No last-minute cramming to pass tests.
In systems such as this, some neuroscientists see echoes of how we learn.
Biological brains are thought to be continually predicting, say, an object's future location as it moves, or the next word in a sentence, just as a self-supervised learning algorithm attempts to predict the gap in an image or a segment of text.
And brains learn from their mistakes on their own, too - only a small part of our brain's feedback comes from an external source saying, essentially, "wrong answer."
The computational neuroscientist
Blake Richards has helped create an AI
that mimics visual networks in living brains.
For example, consider the visual systems of humans and other primates.
These are the best studied of all animal sensory systems, but neuroscientists have struggled to explain why they include two separate pathways: the ventral visual stream, which is responsible for recognizing objects and faces, and the dorsal visual stream, which processes movement (the "what" and "where" pathways, respectively).
Richards and his team created a self-supervised model that hints at an answer.
They trained an AI that combined two different neural networks:
To train the combined AI, the team started with a sequence of, say, 10 frames from a video and let the ResNet process them one by one.
The recurrent network then predicted the latent representation of the 11th frame, while not simply matching the first 10 frames.
The self-supervised learning algorithm compared the prediction to the actual value and instructed the neural networks to update their weights to make the prediction better.
Richards' team found that an AI trained with a single ResNet was good at object recognition, but not at categorizing movement.
To test the AI further, the team showed it a set of videos that researchers at the Allen Institute for Brain Science in Seattle had previously shown to mice.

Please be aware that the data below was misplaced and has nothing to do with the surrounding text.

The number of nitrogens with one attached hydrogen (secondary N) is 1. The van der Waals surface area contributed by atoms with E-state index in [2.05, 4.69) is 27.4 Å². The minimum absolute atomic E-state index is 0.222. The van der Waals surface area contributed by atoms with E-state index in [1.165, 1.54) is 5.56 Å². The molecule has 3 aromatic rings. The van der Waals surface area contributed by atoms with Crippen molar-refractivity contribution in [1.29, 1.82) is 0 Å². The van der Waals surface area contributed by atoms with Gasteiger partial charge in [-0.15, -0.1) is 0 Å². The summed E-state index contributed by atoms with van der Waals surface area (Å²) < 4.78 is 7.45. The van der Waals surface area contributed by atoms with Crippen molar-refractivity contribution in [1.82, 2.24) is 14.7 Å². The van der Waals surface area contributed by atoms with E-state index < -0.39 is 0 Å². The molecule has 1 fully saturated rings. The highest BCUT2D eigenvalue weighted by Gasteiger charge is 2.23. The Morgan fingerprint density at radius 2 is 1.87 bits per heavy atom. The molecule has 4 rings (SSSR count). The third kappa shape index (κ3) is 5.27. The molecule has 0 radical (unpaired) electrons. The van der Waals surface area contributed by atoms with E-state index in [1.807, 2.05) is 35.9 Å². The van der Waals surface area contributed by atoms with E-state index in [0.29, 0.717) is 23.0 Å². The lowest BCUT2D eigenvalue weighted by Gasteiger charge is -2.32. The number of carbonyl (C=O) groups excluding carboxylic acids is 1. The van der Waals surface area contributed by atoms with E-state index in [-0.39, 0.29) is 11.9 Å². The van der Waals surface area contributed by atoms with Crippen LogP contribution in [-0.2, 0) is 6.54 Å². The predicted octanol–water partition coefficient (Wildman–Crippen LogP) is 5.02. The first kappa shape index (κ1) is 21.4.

The Allen researchers recorded the neural activity in the mouse visual cortex as the animals watched the videos.
Here too, Richards' team found similarities in the way the AI and the living brains reacted to the videos.
During training, one of the pathways in the artificial neural network became more similar to the ventral, object-detecting regions of the mouse's brain, and the other pathway became similar to the movement-focused dorsal regions.
The results suggest that our visual system has two specialized pathways because they help predict the visual future, said Richards; a single pathway isn't good enough.
Models of the human auditory system tell a similar story.
The researchers mask some of these representations, which then feed into another component neural network called a transformer.
During training, the transformer predicts the masked information. In the process the entire AI learns to turn sounds into latent representations - again, no labels needed.
The team used about 600 hours of speech data to train the network,
helped train an AI that processes audio
in a way that mimics the way brains do,
in part by predicting what should come next.
Once the system was trained, the researchers played it sections of audiobooks in English, French and Mandarin.
The researchers then compared the AI's performance against data from 412 people - a mix of native speakers of the three languages who had listened to the same stretches of audio while having their brains imaged in an fMRI scanner.
King said that his neural network and the human brains, despite the noisy and low-resolution fMRI images,
Not everyone is convinced.
Josh McDermott, a computational neuroscientist at the Massachusetts Institute of Technology, has worked on models of vision and auditory perception using both supervised and self-supervised learning.
His lab has designed what he calls "metamers,"
To an artificial neural network, however, metamers appear indistinguishable from real signals.
This suggests that the representations that form in the neural network's deeper layers, even with self-supervised learning, don't match the representations in our brains.
These self-supervised learning approaches,
The algorithms themselves also need more work.
For example, in Meta AI's Wav2Vec 2.0, the AI only predicts latent representations for a few tens of milliseconds' worth of sound - less time than it takes to utter a perceptually distinct noise, let alone a word.
Truly understanding brain function is going to require more than self-supervised learning.
For one thing, the brain is full of feedback connections, while current models have few such connections, if any.
An obvious next step would be to use self-supervised learning to train highly recurrent networks - a difficult process - and see how the activity in such networks compares to real brain activity.
The other crucial step would be to match the activity of artificial neurons in self-supervised learning models to the activity of individual biological neurons.
If the observed similarities between brains and self-supervised learning models hold for other sensory tasks, it'll be an even stronger indication that whatever magic our brains are capable of requires self-supervised learning in some form.